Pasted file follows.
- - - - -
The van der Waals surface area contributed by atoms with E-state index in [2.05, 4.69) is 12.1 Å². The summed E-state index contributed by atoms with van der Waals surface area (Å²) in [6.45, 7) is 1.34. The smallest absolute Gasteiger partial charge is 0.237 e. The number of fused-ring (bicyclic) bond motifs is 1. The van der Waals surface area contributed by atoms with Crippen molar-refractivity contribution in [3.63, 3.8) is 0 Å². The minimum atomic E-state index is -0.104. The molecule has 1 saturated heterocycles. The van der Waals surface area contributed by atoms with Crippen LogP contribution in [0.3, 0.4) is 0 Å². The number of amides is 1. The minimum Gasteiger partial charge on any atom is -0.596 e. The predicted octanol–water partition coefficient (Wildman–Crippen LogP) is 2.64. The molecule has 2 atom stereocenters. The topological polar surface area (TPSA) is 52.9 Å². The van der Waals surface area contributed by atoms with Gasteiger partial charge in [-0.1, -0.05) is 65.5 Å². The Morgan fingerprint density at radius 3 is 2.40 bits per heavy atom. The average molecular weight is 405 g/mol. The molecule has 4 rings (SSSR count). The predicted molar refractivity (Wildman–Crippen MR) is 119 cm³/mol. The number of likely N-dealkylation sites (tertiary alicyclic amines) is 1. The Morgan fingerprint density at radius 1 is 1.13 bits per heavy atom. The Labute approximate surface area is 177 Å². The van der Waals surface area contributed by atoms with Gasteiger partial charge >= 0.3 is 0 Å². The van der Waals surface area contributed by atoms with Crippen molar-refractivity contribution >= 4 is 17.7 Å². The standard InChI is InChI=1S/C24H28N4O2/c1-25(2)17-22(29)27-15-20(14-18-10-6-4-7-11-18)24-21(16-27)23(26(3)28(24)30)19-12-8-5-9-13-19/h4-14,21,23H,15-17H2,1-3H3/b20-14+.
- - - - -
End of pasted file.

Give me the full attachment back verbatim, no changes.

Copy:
The van der Waals surface area contributed by atoms with E-state index in [2.05, 4.69) is 12.1 Å². The summed E-state index contributed by atoms with van der Waals surface area (Å²) in [6.45, 7) is 1.34. The smallest absolute Gasteiger partial charge is 0.237 e. The number of fused-ring (bicyclic) bond motifs is 1. The van der Waals surface area contributed by atoms with Crippen molar-refractivity contribution in [3.63, 3.8) is 0 Å². The minimum atomic E-state index is -0.104. The molecule has 1 saturated heterocycles. The van der Waals surface area contributed by atoms with Crippen LogP contribution in [0.3, 0.4) is 0 Å². The number of amides is 1. The minimum Gasteiger partial charge on any atom is -0.596 e. The predicted octanol–water partition coefficient (Wildman–Crippen LogP) is 2.64. The molecule has 2 atom stereocenters. The topological polar surface area (TPSA) is 52.9 Å². The van der Waals surface area contributed by atoms with Gasteiger partial charge in [-0.1, -0.05) is 65.5 Å². The Morgan fingerprint density at radius 3 is 2.40 bits per heavy atom. The average molecular weight is 405 g/mol. The molecule has 4 rings (SSSR count). The predicted molar refractivity (Wildman–Crippen MR) is 119 cm³/mol. The number of likely N-dealkylation sites (tertiary alicyclic amines) is 1. The Morgan fingerprint density at radius 1 is 1.13 bits per heavy atom. The Labute approximate surface area is 177 Å². The van der Waals surface area contributed by atoms with Gasteiger partial charge >= 0.3 is 0 Å². The van der Waals surface area contributed by atoms with Crippen molar-refractivity contribution >= 4 is 17.7 Å². The standard InChI is InChI=1S/C24H28N4O2/c1-25(2)17-22(29)27-15-20(14-18-10-6-4-7-11-18)24-21(16-27)23(26(3)28(24)30)19-12-8-5-9-13-19/h4-14,21,23H,15-17H2,1-3H3/b20-14+.